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Vanish into thin air

Posted by Victoria S Dennis on April 14, 2011 at 12:02

In Reply to: Vanish into thin air posted by Flynn on April 13, 2011 at 15:32:

: Is it possible that the phrase 'to vanish into thin air' actually comes from Orpheus and Eurydice by Virgil? When Eurydice vanishes, it is written: ...and suddenly fled, like smoke vanishing in thin air.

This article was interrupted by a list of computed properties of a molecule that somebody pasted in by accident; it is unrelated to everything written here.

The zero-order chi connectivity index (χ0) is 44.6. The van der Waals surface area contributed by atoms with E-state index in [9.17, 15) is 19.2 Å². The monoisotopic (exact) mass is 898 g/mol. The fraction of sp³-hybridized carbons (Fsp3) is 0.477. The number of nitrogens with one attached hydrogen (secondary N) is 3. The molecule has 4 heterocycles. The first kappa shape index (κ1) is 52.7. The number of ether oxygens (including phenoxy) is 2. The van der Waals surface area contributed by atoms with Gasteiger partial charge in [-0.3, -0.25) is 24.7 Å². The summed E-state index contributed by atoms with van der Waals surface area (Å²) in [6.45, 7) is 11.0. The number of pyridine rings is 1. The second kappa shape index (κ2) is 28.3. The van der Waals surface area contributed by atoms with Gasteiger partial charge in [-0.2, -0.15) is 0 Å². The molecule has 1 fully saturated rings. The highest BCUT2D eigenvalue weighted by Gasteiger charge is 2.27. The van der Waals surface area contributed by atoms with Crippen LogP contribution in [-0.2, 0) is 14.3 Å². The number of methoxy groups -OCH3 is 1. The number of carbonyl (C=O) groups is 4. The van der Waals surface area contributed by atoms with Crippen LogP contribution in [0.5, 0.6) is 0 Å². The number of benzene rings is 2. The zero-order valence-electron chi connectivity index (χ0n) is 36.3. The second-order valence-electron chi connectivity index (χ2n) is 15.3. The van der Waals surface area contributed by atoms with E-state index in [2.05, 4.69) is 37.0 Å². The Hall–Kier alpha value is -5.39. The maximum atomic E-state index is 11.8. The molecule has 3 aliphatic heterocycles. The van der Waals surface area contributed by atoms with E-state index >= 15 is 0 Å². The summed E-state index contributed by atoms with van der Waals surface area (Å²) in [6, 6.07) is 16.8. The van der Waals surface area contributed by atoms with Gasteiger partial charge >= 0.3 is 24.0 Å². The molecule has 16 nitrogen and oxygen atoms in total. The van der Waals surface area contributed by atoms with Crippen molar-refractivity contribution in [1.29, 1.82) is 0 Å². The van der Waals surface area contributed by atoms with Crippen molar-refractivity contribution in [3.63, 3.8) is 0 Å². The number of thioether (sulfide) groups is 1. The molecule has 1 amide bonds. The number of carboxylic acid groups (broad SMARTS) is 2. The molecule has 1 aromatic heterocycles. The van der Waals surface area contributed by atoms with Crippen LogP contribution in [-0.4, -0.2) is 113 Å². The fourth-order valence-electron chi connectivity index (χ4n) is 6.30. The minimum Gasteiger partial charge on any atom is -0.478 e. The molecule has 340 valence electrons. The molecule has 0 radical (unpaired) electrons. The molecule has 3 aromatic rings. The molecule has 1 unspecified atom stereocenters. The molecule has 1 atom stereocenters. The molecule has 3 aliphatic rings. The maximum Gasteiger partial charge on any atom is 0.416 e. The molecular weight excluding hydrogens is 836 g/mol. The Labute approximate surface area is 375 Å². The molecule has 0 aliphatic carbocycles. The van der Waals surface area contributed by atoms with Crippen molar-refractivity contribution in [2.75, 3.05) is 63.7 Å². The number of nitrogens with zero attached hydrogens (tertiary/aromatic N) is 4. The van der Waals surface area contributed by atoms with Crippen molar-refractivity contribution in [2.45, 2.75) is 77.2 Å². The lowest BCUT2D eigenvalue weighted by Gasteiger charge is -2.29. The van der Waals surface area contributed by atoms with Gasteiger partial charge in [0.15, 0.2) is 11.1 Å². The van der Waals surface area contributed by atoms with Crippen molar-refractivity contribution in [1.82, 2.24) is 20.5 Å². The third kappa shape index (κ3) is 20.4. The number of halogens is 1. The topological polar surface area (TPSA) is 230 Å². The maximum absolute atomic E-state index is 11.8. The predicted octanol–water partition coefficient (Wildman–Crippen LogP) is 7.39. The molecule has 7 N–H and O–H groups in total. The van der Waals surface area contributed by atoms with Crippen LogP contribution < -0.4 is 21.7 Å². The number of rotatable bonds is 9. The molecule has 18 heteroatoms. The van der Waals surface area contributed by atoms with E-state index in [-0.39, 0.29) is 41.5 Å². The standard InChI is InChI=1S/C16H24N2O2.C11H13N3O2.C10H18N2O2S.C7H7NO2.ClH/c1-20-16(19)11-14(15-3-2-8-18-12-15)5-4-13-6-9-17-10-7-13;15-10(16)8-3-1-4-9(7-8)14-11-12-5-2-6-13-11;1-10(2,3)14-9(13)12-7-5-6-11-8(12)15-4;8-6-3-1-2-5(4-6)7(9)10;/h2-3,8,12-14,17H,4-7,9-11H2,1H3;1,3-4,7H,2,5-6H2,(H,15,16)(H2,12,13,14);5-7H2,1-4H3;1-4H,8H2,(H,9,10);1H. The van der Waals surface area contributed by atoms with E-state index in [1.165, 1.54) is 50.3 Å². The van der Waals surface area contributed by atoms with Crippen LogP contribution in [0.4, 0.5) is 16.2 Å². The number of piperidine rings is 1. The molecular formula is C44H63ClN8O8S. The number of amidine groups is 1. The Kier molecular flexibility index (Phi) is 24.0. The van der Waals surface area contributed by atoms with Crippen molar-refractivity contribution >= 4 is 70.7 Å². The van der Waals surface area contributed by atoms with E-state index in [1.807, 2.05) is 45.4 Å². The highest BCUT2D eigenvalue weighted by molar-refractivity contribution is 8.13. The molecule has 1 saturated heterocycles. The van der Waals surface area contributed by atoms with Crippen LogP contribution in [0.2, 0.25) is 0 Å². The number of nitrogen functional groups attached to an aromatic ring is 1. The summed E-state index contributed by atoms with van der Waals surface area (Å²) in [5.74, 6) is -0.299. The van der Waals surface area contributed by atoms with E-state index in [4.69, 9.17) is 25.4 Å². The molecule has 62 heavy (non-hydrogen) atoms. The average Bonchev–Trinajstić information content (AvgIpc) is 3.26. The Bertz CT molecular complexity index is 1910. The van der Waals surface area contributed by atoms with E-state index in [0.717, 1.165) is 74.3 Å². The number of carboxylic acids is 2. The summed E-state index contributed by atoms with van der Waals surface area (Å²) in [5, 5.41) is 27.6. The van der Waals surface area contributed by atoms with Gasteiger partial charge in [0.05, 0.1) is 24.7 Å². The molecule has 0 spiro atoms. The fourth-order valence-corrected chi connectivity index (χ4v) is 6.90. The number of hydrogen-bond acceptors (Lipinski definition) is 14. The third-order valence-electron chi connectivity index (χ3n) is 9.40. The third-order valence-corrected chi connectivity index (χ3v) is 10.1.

Probably people who use it in English are directly referencing Shakespeare: at the end of As You Like It, Prospero says "These our actors,
As I foretold you, were all spirits, and Are melted into air, into thin air". However, Shakespeare had a grammar-school education which would certainly have included screeds of Virgil, so there's every possibility that he remembered and used Virgil's simile. (VSD)